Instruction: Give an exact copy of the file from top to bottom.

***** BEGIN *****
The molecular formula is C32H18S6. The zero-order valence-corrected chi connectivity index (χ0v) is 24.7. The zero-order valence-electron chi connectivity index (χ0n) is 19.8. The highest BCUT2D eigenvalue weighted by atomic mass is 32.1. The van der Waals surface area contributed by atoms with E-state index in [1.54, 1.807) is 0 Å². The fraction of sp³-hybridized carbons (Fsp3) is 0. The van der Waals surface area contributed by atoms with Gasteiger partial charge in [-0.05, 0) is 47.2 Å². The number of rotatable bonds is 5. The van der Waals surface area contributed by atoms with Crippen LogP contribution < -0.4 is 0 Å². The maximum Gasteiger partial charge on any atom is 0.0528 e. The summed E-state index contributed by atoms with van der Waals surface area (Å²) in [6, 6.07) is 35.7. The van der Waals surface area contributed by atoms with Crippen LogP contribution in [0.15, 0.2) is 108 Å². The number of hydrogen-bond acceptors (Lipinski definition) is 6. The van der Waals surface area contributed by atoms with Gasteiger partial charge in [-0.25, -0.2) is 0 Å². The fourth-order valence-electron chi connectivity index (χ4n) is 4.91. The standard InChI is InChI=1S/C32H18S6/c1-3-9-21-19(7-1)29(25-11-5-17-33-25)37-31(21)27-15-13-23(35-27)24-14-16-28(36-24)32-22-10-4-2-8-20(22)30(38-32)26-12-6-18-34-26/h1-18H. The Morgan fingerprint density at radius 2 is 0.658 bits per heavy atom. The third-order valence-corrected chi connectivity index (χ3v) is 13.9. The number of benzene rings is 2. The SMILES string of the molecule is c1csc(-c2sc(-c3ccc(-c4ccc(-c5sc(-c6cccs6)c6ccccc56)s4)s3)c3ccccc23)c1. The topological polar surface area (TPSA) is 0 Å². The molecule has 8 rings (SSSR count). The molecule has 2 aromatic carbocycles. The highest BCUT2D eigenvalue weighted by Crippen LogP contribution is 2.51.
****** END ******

The molecular formula is C32H18S6. The zero-order valence-corrected chi connectivity index (χ0v) is 24.7. The zero-order valence-electron chi connectivity index (χ0n) is 19.8. The highest BCUT2D eigenvalue weighted by atomic mass is 32.1. The van der Waals surface area contributed by atoms with E-state index in [1.54, 1.807) is 0 Å². The fraction of sp³-hybridized carbons (Fsp3) is 0. The van der Waals surface area contributed by atoms with Gasteiger partial charge in [-0.05, 0) is 47.2 Å². The number of rotatable bonds is 5. The van der Waals surface area contributed by atoms with Crippen LogP contribution < -0.4 is 0 Å². The maximum Gasteiger partial charge on any atom is 0.0528 e. The summed E-state index contributed by atoms with van der Waals surface area (Å²) in [6, 6.07) is 35.7. The van der Waals surface area contributed by atoms with Crippen LogP contribution in [0.15, 0.2) is 108 Å². The number of hydrogen-bond acceptors (Lipinski definition) is 6. The van der Waals surface area contributed by atoms with Gasteiger partial charge in [-0.25, -0.2) is 0 Å². The fourth-order valence-electron chi connectivity index (χ4n) is 4.91. The standard InChI is InChI=1S/C32H18S6/c1-3-9-21-19(7-1)29(25-11-5-17-33-25)37-31(21)27-15-13-23(35-27)24-14-16-28(36-24)32-22-10-4-2-8-20(22)30(38-32)26-12-6-18-34-26/h1-18H. The Morgan fingerprint density at radius 2 is 0.658 bits per heavy atom. The third-order valence-corrected chi connectivity index (χ3v) is 13.9. The number of benzene rings is 2. The SMILES string of the molecule is c1csc(-c2sc(-c3ccc(-c4ccc(-c5sc(-c6cccs6)c6ccccc56)s4)s3)c3ccccc23)c1. The topological polar surface area (TPSA) is 0 Å². The molecule has 8 rings (SSSR count). The molecule has 2 aromatic carbocycles. The highest BCUT2D eigenvalue weighted by Crippen LogP contribution is 2.51.